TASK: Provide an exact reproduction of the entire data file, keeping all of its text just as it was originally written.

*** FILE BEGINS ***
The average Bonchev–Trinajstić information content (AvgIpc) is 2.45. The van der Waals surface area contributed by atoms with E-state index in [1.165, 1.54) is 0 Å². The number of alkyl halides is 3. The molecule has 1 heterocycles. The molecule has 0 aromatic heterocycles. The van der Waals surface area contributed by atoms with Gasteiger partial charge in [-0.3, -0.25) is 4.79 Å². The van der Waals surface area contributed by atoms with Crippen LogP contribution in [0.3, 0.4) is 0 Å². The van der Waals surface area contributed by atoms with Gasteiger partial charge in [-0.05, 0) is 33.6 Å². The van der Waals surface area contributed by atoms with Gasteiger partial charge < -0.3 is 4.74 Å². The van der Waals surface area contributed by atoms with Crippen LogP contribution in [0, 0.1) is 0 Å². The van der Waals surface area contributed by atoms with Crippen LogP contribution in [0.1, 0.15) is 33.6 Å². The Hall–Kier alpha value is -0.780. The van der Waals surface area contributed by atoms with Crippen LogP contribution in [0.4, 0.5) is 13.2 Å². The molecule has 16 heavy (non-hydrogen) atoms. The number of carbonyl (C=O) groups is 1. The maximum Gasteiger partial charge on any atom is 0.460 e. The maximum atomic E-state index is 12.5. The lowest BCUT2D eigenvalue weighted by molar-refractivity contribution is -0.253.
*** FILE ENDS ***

The average Bonchev–Trinajstić information content (AvgIpc) is 2.45. The van der Waals surface area contributed by atoms with E-state index in [1.165, 1.54) is 0 Å². The number of alkyl halides is 3. The molecule has 1 heterocycles. The molecule has 0 aromatic heterocycles. The van der Waals surface area contributed by atoms with Gasteiger partial charge in [-0.3, -0.25) is 4.79 Å². The van der Waals surface area contributed by atoms with Crippen LogP contribution in [0.3, 0.4) is 0 Å². The van der Waals surface area contributed by atoms with Gasteiger partial charge in [-0.05, 0) is 33.6 Å². The van der Waals surface area contributed by atoms with Gasteiger partial charge < -0.3 is 4.74 Å². The van der Waals surface area contributed by atoms with Crippen LogP contribution in [0, 0.1) is 0 Å². The van der Waals surface area contributed by atoms with Crippen LogP contribution in [0.1, 0.15) is 33.6 Å². The Hall–Kier alpha value is -0.780. The van der Waals surface area contributed by atoms with Crippen LogP contribution in [0.4, 0.5) is 13.2 Å². The molecule has 16 heavy (non-hydrogen) atoms. The number of carbonyl (C=O) groups is 1. The maximum Gasteiger partial charge on any atom is 0.460 e. The maximum atomic E-state index is 12.5. The lowest BCUT2D eigenvalue weighted by molar-refractivity contribution is -0.253.